Mirren fights for art stolen by Nazis in 'Woman in Gold'
"Woman in Gold" is a feisty old lady movie.
Oh, sure, it has Nazis and panicked escapes and rigid bureaucrats and pompous lawyers and even cute babies, but it's still your basic feisty old lady flick.
The old lady in question is played by Helen Mirren, so there's a certain quality to the feistiness, to be sure. But this is, nevertheless, the sort of film where younger folk wink and nod at one another to show they appreciate how much spunk the old bag of bones in the back seat is exhibiting. It has the sheen of serious drama, but remains a not-so-distant cousin of that benchmark of the genre, "Stop or My Mom Will Shoot."
Based on true events, Mirren plays Maria Altman, a Jewish refugee from Austria who fled from the Nazis long ago. The film opens with the burial of her sister, an event that has Maria looking back at their shared past. They came from a wealthy, arts-loving family, and all the paintings from the family's lavish apartment were confiscated by the Nazis.
Now those paintings, notably a gold-encrusted one of Maria's aunt, are hanging in a museum in Vienna. Maria wonders if she might be able to get them back (they're worth hundreds of millions). So she enlists the aid of a young, struggling lawyer named Randy Schoenberg (Ryan Reynolds) — grandson of the famed Austrian composer, son of a famous judge — to help her investigate.
Together, they fly to Vienna and begin looking into the past with the help of an investigative reporter (Daniel Bruhl). And it turns out, the paintings do seem to legally belong to Maria. Now all they have to do is convince Austria of that.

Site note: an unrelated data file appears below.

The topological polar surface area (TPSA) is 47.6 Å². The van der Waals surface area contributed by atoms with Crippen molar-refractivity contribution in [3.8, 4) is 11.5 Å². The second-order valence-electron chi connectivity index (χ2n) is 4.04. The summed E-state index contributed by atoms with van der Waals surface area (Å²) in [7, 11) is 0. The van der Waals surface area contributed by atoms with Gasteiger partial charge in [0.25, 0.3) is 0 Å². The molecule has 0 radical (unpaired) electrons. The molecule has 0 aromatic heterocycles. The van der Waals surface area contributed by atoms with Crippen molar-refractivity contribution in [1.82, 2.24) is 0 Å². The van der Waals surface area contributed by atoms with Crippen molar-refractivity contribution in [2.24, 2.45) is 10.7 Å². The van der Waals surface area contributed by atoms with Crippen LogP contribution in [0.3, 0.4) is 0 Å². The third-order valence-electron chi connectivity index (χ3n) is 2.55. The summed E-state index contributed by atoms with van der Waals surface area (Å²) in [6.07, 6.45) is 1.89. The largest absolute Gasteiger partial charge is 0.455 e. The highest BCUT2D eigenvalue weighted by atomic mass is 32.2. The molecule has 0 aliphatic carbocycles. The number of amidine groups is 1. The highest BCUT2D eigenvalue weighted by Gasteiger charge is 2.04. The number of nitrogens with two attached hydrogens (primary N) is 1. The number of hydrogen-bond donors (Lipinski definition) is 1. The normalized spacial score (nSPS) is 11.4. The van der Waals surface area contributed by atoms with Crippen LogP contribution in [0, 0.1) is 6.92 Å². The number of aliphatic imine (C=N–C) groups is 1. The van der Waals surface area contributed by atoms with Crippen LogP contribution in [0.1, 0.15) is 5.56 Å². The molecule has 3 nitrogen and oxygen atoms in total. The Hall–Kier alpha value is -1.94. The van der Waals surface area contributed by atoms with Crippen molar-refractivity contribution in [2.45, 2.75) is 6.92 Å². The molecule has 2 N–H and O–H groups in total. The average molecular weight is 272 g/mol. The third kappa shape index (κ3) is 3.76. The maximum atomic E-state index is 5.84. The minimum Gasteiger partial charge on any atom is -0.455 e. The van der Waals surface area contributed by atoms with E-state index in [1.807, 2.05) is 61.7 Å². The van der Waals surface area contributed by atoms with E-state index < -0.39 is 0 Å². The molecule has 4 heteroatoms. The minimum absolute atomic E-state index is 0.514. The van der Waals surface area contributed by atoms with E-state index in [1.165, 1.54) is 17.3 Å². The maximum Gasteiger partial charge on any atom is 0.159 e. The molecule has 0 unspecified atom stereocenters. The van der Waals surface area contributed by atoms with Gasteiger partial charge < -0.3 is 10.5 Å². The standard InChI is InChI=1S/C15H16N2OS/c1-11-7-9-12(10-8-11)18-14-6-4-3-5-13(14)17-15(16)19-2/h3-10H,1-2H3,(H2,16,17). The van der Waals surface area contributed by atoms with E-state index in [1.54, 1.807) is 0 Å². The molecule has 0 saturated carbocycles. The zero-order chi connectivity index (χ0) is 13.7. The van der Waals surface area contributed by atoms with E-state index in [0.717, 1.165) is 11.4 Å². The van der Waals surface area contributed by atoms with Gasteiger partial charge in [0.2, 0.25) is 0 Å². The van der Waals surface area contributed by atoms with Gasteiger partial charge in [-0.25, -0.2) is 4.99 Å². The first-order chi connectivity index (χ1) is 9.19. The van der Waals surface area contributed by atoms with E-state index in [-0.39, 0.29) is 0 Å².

Austria, it turns out, is not easily convinced. And so your basic David vs. Goliath confrontation begins.
Meanwhile, director Simon Curtis is laying out the life of young Maria ("Orphan Black" star Tatiana Maslany, henceforward the go-to gal for young Helen Mirren roles) in flashbacks. The cultured life, the Nazi invasion, the destruction of families, Maria's flight to freedom with her young husband (Max Irons). It's inevitably moving, but it's also inevitably familiar.
The chief weakness here is the script by Alexi Kaye Campbell, which tends toward earnestness and depends on sudden moments of revelation (Schoenberg visits a Holocaust memorial and suddenly remembers he's Jewish; the investigative reporter blurts out that his father was a Nazi.)
Still, you can't go all that wrong with a feisty old lady trying to punch the ghost of Nazis past in the nose. "Woman in Gold" may be a bit obvious, but it's still a story worth telling. The moral is clear: Don't mess with old bags of bones. They just might bite.
'Woman in Gold'
Rated PG-13 for some thematic elements and brief strong language
Running time: 109 minutes